I’ve had hours of fun experimenting with this simple Tape Loop Delay and Contact Microphone combination. How this works: the play head was carefully removed and extended from the player to the left (Sony TCM-3) and mounted inside a modified tape loop inserted inside the player (Sony TCM-939) to the right.
A contact microphone is hooked up to the TCM-939, in this video I experiment with a wind up music toy and plastic comb!
Background: a friend very kindly sent me a damaged microcassette he found by the roadside in the suburbs of Agia Paraskevi (Greece). Just over three minutes of audio was discovered: beeps from an answering machine, messages, plenty of background noise and snippets of background music. Lots of great raw audio to work with!
For this call out I invite you to use the found audio from the microcassette and do anything you like to it! The more experimental and creative the better!!
If I receive enough submissions the plan is to release it on my label Quagga Curious Sounds, either as a CDr or audio cassette. All contributors would receive a complimentary copy or two if this happens.
If you have a SoundCloud account you can download it:
Or request it via email: mike-ridge[AT]hotmail.co.uk with the subject line MCASS CALL OUT, I’ll send it to you via WeTransfer.
Maximum track duration per contributor: 5 minutes please!
Deadline: 31 January 2019 (this can be extended if need be)
Track Format: WAV
Any questions etc. do ask on here or send an email.
Firstly, a HUGE thanks for those that participated in the EC Mail Art Exchange project, I thoroughly enjoyed receiving such wonderful and inspiring pieces (visually and sonically!).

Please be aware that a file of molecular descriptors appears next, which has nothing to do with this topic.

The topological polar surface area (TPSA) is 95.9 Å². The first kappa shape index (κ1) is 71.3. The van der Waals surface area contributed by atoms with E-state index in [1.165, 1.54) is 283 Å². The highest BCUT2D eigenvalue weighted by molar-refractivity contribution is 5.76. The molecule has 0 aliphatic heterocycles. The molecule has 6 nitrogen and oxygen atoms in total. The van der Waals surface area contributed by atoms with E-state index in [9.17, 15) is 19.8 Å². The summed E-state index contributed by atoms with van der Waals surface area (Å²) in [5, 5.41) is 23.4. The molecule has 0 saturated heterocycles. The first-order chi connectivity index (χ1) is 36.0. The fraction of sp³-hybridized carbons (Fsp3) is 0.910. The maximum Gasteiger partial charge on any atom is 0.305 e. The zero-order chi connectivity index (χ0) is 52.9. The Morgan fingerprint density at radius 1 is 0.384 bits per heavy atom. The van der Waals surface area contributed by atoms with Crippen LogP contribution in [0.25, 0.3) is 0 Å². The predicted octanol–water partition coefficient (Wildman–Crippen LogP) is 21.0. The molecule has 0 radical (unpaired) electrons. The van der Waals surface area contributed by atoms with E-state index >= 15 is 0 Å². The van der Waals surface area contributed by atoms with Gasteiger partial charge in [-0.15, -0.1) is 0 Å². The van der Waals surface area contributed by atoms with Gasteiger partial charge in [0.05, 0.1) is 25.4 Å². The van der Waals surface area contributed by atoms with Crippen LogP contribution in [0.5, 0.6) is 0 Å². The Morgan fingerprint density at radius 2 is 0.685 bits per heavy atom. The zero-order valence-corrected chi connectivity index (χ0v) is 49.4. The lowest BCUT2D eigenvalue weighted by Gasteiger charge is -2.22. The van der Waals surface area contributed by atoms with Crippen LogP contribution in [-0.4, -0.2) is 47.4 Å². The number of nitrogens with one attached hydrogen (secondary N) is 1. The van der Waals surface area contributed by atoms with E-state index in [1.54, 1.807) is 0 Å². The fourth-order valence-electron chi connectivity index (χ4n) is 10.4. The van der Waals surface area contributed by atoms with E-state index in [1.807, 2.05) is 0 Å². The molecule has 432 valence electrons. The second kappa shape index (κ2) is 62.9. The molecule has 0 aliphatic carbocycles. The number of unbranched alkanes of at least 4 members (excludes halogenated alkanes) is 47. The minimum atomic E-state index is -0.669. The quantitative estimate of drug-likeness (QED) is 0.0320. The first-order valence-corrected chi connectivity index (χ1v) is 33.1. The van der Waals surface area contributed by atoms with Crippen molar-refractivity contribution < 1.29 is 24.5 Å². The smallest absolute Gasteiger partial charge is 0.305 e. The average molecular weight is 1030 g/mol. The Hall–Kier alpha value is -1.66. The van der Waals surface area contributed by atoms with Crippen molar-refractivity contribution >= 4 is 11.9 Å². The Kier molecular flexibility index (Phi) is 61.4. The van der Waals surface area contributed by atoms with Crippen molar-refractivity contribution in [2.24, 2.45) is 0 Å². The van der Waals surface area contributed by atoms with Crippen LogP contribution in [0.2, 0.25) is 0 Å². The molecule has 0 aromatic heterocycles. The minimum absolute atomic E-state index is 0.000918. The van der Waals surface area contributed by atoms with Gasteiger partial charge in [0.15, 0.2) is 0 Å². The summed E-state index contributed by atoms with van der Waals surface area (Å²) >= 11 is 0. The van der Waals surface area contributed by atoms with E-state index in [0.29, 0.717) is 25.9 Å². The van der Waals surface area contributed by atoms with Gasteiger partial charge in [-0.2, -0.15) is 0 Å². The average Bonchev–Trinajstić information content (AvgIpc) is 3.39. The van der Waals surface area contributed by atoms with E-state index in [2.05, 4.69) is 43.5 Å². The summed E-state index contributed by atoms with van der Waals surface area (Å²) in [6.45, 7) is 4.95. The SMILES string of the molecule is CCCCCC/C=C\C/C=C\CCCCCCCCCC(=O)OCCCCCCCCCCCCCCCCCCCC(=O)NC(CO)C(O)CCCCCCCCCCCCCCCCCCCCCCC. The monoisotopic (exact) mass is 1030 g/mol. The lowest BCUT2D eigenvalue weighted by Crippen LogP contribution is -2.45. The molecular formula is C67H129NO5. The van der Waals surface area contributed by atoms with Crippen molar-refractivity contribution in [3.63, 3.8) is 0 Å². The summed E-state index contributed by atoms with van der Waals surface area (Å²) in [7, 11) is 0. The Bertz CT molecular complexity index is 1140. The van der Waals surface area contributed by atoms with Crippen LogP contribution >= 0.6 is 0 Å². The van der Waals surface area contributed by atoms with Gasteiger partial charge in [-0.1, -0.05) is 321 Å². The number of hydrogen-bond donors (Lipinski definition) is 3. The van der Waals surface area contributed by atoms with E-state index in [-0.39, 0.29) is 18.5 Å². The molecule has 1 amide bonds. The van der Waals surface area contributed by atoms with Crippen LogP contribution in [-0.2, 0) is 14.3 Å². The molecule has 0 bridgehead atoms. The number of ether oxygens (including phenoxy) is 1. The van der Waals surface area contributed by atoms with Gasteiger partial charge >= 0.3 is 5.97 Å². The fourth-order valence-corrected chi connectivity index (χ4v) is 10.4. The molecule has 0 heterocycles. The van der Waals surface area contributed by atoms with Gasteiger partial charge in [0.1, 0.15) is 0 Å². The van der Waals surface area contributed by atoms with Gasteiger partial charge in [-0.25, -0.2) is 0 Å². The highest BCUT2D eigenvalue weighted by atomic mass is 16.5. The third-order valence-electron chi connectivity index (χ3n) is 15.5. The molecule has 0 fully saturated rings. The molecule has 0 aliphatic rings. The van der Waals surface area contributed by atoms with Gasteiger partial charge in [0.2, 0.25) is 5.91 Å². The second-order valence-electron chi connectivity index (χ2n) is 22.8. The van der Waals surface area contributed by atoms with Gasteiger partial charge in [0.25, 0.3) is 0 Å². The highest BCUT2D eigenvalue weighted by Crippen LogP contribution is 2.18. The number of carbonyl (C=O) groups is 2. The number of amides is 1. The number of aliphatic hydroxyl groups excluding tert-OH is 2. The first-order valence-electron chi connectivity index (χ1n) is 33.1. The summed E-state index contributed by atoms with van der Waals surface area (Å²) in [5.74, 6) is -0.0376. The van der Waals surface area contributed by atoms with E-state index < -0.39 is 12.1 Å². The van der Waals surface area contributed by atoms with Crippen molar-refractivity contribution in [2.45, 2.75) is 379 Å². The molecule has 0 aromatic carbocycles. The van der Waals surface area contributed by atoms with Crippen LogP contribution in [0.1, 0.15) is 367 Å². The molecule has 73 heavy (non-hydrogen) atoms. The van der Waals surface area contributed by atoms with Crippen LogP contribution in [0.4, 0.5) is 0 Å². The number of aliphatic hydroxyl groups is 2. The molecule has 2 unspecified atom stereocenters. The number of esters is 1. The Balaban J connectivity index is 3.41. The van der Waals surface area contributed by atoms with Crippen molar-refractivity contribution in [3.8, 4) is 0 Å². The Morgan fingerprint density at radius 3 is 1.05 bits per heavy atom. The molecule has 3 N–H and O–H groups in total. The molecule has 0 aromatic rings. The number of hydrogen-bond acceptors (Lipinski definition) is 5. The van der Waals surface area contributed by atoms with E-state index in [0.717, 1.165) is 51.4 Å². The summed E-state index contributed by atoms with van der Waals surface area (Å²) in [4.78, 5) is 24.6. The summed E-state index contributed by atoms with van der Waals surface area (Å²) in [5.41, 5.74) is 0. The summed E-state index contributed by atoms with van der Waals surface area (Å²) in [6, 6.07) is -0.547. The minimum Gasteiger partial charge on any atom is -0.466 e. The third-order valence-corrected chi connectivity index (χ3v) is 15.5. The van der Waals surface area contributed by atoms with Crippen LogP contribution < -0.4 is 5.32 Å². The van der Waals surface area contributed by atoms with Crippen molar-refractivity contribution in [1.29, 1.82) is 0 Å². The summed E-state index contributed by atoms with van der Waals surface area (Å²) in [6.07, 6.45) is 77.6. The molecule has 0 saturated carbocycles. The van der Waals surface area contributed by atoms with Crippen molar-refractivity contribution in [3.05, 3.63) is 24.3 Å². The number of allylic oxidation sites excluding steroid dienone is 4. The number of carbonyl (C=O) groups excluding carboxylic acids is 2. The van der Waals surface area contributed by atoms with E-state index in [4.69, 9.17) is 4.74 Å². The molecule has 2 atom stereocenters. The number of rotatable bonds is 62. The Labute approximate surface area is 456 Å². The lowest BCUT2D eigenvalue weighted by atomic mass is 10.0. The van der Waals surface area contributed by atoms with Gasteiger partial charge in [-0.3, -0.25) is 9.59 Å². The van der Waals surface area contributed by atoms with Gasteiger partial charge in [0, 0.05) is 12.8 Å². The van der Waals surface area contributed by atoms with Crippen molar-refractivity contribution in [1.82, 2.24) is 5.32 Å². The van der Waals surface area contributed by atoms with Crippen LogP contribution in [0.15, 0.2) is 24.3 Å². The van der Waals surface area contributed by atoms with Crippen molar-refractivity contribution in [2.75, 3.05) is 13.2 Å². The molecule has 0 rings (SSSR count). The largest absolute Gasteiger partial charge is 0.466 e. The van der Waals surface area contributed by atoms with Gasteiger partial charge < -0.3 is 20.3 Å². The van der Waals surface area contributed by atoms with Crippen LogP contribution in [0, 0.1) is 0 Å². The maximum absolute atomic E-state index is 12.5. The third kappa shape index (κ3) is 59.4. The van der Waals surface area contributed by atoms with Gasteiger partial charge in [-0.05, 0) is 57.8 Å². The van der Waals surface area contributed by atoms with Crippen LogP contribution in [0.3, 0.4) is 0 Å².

I’ve dabbled in Mail Art on and off for a few years now, the act of physically making, writing and dispatching a postcard/letter/object to a friend or fellow artist on the other side of the world is always a rewarding experience. Not forgetting, the delight of arriving back home and discovering mail art goodies stuffed in your letterbox!
Over the last few years I’ve been tinkering on and off with tape loops, more recently in the microcassette format. Standard compact cassette loops are definitely in vogue at the moment, with many great artists fabricating their own unique loops (Amulets always springs to mind). Making a workable microcassette loop is somewhat trickier to fashion but rewarding when a playable loop is made! Once the shell is (very) carefully prised open a myriad of challenges await, the most obvious being the tiny size you have to work within. The lighter and thinner magnetic tape is very fiddly and easy to damage. Installing the loop correctly inside the shell is a matter of patience, and a great deal of trial and error.
Two microcassette loops were fabricated which I’ve discovered to be a very accessible way to experiment with recorded sound. The hyper compressed sound quality of the format is one I’ve always enjoyed working with, switching between either 2.4 cm/s or 1.2 cm/s playing speeds on both units produces very satisfying results. My initial experiments eventually resulted in a brief demo video, the sound source being a simple metal singing bowl. A basic delay pedal is also included which goes great with this simple set-up. Do let me know your thoughts!
As an artist I create works in various formats, but most often it involves sound and found objects.